Name of Lottery Winner Who Donated Jackpot to Charity Used in Scam

Canadian Tom Crist is not giving out his money to random people on the Internet

  Tom Crist is donating his winnings, but not to random people on the Internet
In December 2013, 64-year-old Canadian Tom Crist amazed the world when he announced that he was giving the $40 million (€29 million) he won in a lottery to cancer research. His nice gesture is now being exploited by scammers.

In December 2013, 64-year-old Canadian Tom Crist amazed the world when he announced that he was giving the $40 million (€29 million) he won in a lottery to cancer research. His nice gesture is now being exploited by scammers.

According to Hoax Slayer, cybercrooks have started sending out emails entitled “Charity Donation Funds.”

“Tom Crist, the Canadian man that won a $40 million Canadian dollar lottery prize is writing to inform you that Google in alliance with Facebook have submitted your Email-Address to receive $1,200,000.00 USD from me, as I have decided to give all my winnings away to charity, individuals and organisations,” the emails read.

Recipients are asked to respond to the emails and provide their names, age, phone number, address and country.

Mr. Crist might be donating his winnings, but not to random people on the Internet. The emails are part of an advance fee scam in which the fraudsters ask victims to pay various amounts of money that are allegedly needed to complete the transfer of the prize money.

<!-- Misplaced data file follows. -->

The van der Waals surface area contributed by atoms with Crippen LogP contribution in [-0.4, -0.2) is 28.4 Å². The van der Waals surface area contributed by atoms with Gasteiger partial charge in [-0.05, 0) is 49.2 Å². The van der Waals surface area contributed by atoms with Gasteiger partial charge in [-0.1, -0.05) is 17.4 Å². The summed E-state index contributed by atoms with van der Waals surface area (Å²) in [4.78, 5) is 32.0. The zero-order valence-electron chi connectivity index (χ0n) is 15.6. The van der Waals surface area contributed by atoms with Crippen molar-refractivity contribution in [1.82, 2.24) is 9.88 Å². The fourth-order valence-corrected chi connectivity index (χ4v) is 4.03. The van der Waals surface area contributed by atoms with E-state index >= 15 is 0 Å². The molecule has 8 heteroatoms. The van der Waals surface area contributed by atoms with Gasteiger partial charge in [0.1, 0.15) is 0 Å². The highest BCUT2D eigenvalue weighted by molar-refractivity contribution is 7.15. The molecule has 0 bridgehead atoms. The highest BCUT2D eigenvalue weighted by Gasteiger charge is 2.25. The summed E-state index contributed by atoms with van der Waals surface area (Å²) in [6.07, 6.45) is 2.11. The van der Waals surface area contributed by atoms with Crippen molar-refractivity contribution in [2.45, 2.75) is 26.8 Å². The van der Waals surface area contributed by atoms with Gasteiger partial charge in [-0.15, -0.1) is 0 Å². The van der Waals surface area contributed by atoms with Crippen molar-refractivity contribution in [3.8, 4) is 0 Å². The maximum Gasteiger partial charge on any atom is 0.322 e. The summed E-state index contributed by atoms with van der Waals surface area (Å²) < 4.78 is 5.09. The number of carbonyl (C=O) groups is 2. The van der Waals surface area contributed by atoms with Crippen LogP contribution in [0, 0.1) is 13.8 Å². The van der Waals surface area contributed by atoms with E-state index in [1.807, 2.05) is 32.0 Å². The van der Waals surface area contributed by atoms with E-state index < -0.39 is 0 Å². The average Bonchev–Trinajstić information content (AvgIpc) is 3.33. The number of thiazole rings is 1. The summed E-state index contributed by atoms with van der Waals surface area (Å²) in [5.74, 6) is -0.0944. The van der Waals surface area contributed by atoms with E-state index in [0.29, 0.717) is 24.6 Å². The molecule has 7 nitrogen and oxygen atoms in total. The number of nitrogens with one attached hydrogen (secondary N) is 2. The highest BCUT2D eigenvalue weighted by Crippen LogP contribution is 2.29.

In addition to money, the scammers can also trick their victims into handing over personal and financial information, which they can use for identity theft and other schemes.

If you come across such emails, simply delete them. If you’re a victim of this scam, contact the police, although chances that you’ll ever recover your money are slim.

Scammers are well aware that their chances of tricking people are much higher if they exploit a real story that’s been covered by the media. In this particular case, Facebook and Google are thrown into the mix just to make everything even more legitimate-looking.

In reality, Facebook and Google are not involved with any lottery, and just because the companies have a lot of money, it doesn’t mean that they’ll start handing it out to random people anytime soon.

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